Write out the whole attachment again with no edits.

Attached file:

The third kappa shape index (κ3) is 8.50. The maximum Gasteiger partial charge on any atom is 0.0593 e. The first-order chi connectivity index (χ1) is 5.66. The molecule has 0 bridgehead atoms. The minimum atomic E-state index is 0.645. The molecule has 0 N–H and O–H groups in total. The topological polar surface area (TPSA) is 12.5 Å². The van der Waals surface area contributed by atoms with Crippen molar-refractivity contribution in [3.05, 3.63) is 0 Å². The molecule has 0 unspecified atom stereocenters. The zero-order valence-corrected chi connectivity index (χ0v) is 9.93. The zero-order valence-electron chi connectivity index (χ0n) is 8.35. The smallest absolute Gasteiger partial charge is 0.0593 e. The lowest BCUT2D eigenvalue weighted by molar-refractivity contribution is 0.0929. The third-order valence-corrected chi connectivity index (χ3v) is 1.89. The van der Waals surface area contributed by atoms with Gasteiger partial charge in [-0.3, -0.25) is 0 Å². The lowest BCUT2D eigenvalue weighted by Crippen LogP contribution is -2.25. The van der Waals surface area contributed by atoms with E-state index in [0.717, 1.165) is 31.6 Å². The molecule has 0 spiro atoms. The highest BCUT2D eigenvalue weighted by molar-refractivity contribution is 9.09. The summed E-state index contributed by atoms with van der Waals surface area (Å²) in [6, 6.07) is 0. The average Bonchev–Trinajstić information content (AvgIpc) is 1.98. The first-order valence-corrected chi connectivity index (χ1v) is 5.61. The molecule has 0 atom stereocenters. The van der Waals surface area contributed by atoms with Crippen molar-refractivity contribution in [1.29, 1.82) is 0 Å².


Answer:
The third kappa shape index (κ3) is 8.50. The maximum Gasteiger partial charge on any atom is 0.0593 e. The first-order chi connectivity index (χ1) is 5.66. The molecule has 0 bridgehead atoms. The minimum atomic E-state index is 0.645. The molecule has 0 N–H and O–H groups in total. The topological polar surface area (TPSA) is 12.5 Å². The van der Waals surface area contributed by atoms with Crippen molar-refractivity contribution in [3.05, 3.63) is 0 Å². The molecule has 0 unspecified atom stereocenters. The zero-order valence-corrected chi connectivity index (χ0v) is 9.93. The zero-order valence-electron chi connectivity index (χ0n) is 8.35. The smallest absolute Gasteiger partial charge is 0.0593 e. The lowest BCUT2D eigenvalue weighted by molar-refractivity contribution is 0.0929. The third-order valence-corrected chi connectivity index (χ3v) is 1.89. The van der Waals surface area contributed by atoms with Gasteiger partial charge in [-0.3, -0.25) is 0 Å². The lowest BCUT2D eigenvalue weighted by Crippen LogP contribution is -2.25. The van der Waals surface area contributed by atoms with E-state index in [0.717, 1.165) is 31.6 Å². The molecule has 0 spiro atoms. The highest BCUT2D eigenvalue weighted by molar-refractivity contribution is 9.09. The summed E-state index contributed by atoms with van der Waals surface area (Å²) in [6, 6.07) is 0. The average Bonchev–Trinajstić information content (AvgIpc) is 1.98. The first-order valence-corrected chi connectivity index (χ1v) is 5.61. The molecule has 0 atom stereocenters. The van der Waals surface area contributed by atoms with Crippen molar-refractivity contribution in [1.29, 1.82) is 0 Å².